I’ve been asked over the past week to comment on Wikileaks in the press, primarily to answer the question “is Wikileaks good or bad?” It may seem like a silly way to frame the debate (and I’m grateful to Vikash especially for trying to move the debate forward) but that’s where the media cycle remains. And it’s a fair question for the media to be trying to sort out: the Wikileaks site (currently down) claims that “publishing improves transparency, and this transparency creates a better society for all people.” The site’s critics excoriate him for violating the law and putting (variously) national and human security at risk. Some are even branding him a terrorist.

Naturally, I’ve been giving an academic’s answer to this question of Wikileaks’ ‘goodness’ or ‘badness’: it depends.

A Force for Good. Though I seem to have become known as a Wikileaks detractor, I was once quite excited about the organization’s early whistle-blowing work. For example, it exposed corporate dumping of toxic materials off the Africa coast. And it brought to light the apparent shooting of non-combatants by a US helicopter in Baghdad. In such cases, I have argued a platform like Wikileaks serves the public good, while protecting those vulnerable to recrimination. The Geneva Conventions for example, require soldiers to report war crimes they witness, but they provide no mechanism for doing that short of their own chain of command. Whistle-blowing sites like Wikileaks have the potential to fill an important gap in the laws of war.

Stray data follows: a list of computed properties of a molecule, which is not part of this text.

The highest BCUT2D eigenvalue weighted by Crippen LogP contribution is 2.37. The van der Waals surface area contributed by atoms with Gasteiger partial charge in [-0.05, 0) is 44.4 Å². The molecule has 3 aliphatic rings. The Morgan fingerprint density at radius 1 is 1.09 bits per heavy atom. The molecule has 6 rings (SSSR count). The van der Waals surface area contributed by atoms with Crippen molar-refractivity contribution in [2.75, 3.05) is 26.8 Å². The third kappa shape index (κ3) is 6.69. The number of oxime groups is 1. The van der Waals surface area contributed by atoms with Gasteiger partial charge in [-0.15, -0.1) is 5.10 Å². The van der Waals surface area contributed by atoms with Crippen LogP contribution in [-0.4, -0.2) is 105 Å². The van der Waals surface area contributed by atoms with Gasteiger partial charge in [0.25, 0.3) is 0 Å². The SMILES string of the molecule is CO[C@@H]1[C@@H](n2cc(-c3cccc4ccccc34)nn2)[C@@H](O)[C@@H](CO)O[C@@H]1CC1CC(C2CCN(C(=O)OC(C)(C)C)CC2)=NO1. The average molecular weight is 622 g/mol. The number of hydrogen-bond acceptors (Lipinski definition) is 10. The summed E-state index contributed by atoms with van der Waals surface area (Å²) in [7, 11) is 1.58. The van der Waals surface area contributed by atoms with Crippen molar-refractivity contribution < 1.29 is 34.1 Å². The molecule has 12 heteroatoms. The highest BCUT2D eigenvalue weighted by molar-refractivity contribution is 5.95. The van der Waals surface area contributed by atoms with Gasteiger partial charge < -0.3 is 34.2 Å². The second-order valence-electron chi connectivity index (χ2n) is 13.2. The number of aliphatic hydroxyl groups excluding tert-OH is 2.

More Harm Than Good. However this type of targeted activity is not what we have seen in recent months. It is not “whistle-blowing” to simply disseminate private or classified information devoid from any context of wrong-doing. Leaving aside the broader ethical questions of whether, when and how massive document dumps should occur, it seems to me that when they do they probably have the opposite effect as targeted whistle-blowing.

First, they make it very difficult to identify actual cases of wrong-doing within the mass of extraneous data about everyday events they reveal, much of which is unremarkable. In this case, candid off-the-record remarks by diplomats may sell papers, but they do not constitute “wrong-doing.” In fact, as Dan Drezner intimates, hypocrisy and two-faced-ness can be a virtue, not a vice – not only in normal social relations but also among those who govern, and especially in the diplomatic corps. There may well be evidence of specific wrong-doing in these dumps, but if so it’s getting drowned out by a focus on all the fun but meaningless gossip, the foreign policy implications of which are still yet to be determined.

Second, while they may ultimately reveal wrong-doing by some, indiscriminate leaks also make it harder for honest civil servants to go about the business of promoting the public good. As Peter Spiro has pointed out, one of the immediate consequences of this latest leak is likely to be that diplomatic discourse will go increasingly offline. Whereas once information was shared by memo, now frank opinions are likelier to be shared only through verbal communication. This will make it that much more likely that diplomats will misunderstand or misinterpret crucial information.

Ultimately,it will mean something else as well: much less transparency in terms of the ultimate historical record. These cables would have been released to the public eventually after a few decades. If Wikileaks is incentivizing a diplomatic culture in which discretion can only be exercised by avoiding a digital footprint entirely (Rob Farley previously made a similar argument about leaks in the national security sector), then historians and humanity will be all the poorer for it.

How ironic indeed if Wikileaks, champion of “radical transparency,” contributed to a less transparent world by choosing the wrong strategy.

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